Increase transparency and accountability of spending. All schools, including charter schools not overseen by an elected board, must increase the accountability and transparency of how they are investing their tax and stimulus dollars. Educators and parents must be involved in budget decisions and should have easy access to information about where public dollars are going.
Prioritizing the right investments now, along with transformative solutions, will help strengthen our public schools and ensure educators have the necessary resources to provide all students with opportunities to thrive and succeed in life.
SPECIFIC RECOMMENDATIONS ON MANDATES
The Colorado Education Association has created a list of unfunded mandates and time-sensitive reporting requirements from which it is recommending state-level relief going into the next school year and potentially beyond, through revised legislative and rulemaking fixes:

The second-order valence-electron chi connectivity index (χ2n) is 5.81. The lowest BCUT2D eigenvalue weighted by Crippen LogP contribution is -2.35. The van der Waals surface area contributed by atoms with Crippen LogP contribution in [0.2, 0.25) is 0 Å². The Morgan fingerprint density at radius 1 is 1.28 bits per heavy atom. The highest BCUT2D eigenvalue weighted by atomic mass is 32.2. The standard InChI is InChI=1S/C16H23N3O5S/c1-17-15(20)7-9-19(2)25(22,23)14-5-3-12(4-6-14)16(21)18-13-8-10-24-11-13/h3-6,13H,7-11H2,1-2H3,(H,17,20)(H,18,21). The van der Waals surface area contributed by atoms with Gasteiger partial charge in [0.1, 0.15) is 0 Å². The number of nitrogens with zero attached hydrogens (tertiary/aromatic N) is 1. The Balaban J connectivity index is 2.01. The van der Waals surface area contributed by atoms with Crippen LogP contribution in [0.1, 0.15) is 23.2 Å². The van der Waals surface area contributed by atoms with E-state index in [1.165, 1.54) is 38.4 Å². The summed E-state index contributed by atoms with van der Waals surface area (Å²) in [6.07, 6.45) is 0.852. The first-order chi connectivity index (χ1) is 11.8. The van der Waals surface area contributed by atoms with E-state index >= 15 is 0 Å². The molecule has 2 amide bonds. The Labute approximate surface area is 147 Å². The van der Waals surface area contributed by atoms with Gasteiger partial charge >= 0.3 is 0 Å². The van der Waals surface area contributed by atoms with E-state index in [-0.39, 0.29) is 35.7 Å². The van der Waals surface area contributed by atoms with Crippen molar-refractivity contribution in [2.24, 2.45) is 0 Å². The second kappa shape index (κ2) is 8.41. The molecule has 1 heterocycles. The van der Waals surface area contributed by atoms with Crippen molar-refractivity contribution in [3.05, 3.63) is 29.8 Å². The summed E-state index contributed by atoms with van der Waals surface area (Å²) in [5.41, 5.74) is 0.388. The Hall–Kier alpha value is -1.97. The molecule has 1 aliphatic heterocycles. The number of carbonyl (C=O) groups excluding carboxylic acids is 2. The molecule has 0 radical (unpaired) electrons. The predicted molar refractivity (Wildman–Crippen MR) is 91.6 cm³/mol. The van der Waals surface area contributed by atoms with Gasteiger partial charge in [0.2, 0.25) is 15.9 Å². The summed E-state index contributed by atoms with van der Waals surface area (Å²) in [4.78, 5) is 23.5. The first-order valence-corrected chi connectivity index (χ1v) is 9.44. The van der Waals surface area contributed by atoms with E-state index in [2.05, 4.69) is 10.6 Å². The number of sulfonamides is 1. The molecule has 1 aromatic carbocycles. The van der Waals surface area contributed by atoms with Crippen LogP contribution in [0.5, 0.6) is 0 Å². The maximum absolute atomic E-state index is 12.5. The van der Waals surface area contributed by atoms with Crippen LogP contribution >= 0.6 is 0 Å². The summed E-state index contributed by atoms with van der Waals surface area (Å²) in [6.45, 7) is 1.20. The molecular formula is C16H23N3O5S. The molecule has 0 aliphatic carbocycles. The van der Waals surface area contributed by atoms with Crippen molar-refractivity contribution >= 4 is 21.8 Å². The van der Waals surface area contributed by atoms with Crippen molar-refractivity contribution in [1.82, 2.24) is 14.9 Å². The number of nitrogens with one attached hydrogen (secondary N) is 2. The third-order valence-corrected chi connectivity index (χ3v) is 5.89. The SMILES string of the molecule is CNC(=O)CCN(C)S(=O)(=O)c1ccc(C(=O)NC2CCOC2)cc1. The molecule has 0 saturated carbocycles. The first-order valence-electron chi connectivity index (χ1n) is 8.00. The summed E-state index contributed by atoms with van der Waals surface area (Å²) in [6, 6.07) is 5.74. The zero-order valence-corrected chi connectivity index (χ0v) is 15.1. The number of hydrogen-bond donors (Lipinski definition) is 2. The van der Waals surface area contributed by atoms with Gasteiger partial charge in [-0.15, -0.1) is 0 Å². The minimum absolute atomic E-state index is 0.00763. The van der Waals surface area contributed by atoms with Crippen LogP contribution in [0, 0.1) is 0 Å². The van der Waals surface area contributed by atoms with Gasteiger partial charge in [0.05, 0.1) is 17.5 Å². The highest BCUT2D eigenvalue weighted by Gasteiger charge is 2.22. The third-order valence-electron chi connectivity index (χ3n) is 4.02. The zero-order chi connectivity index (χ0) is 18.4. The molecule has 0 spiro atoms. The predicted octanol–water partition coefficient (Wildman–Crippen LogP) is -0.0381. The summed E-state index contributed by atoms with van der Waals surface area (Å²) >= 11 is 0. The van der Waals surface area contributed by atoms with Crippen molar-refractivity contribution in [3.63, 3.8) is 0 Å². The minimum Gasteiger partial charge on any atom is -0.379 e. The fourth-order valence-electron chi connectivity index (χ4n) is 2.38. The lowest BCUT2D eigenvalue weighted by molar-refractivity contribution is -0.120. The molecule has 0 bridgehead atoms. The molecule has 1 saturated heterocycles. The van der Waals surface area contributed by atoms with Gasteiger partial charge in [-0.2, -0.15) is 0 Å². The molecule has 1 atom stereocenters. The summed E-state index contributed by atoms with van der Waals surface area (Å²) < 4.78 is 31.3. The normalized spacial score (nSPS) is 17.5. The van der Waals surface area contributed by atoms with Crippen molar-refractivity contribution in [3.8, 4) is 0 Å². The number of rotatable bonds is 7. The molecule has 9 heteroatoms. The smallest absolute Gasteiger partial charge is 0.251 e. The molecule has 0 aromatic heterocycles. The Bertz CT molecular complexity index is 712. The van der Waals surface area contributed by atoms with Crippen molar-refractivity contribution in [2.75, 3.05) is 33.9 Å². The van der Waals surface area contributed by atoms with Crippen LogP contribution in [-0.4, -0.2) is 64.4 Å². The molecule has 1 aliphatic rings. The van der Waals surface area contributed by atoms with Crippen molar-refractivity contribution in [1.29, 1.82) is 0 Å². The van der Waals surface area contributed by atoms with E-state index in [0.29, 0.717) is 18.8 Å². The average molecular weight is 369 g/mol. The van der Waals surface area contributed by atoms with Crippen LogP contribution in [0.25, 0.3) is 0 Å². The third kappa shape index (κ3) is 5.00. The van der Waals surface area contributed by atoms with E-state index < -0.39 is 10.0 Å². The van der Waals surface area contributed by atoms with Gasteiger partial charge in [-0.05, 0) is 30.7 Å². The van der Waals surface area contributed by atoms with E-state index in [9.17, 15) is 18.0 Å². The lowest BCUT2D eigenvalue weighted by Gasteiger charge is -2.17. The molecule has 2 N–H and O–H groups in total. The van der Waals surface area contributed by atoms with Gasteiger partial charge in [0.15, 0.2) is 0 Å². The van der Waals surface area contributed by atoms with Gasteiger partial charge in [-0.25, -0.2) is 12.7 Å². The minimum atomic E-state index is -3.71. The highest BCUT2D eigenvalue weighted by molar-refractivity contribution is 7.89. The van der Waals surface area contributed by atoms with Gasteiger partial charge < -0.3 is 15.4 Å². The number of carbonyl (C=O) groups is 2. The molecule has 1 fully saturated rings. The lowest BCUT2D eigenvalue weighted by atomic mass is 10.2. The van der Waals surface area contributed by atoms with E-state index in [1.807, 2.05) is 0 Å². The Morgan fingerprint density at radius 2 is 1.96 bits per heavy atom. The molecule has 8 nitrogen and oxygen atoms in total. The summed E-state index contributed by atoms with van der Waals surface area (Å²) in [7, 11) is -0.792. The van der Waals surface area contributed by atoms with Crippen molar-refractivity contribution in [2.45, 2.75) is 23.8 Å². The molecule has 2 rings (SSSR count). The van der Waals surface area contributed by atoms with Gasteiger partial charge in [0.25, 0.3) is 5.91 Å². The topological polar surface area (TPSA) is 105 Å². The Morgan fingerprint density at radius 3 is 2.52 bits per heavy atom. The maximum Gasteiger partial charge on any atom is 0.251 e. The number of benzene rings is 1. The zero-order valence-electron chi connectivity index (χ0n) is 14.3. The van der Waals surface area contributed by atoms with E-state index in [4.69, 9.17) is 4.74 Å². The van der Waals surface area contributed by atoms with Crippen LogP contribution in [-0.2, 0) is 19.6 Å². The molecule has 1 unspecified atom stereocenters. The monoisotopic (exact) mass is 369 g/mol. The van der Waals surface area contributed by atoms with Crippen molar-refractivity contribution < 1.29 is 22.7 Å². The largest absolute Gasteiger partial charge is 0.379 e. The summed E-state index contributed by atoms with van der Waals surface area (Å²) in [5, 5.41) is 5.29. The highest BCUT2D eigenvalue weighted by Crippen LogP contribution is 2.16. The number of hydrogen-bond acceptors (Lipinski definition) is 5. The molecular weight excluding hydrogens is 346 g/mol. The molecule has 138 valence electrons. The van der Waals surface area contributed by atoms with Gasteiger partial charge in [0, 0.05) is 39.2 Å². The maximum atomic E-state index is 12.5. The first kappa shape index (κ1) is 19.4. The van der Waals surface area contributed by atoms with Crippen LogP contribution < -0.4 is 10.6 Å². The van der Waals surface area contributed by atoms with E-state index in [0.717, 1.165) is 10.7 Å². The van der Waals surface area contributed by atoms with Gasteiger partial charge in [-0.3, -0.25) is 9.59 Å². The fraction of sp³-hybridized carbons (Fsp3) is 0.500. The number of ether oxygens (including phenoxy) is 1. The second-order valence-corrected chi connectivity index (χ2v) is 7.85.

Unified Improvement Plans (UIPs). The process of creating annual District and School UIPs has not proven to be a productive process to school improvement. In fact, according to the EDAC report, 2017-2018, districts reported this time-sensitive document to be of high effort and low benefit to their median person hour costs (effort) and the perceived benefits of collections. Since 1998, the effort (cost) to submit only the major collections has steadily increased, growing by 53% over that 20-year period. Strategies to relieve data burden would include a regular review of reporting requirements with a focus of collections rated as low benefit, and a temporary moratorium on additional collections (citation available upon request).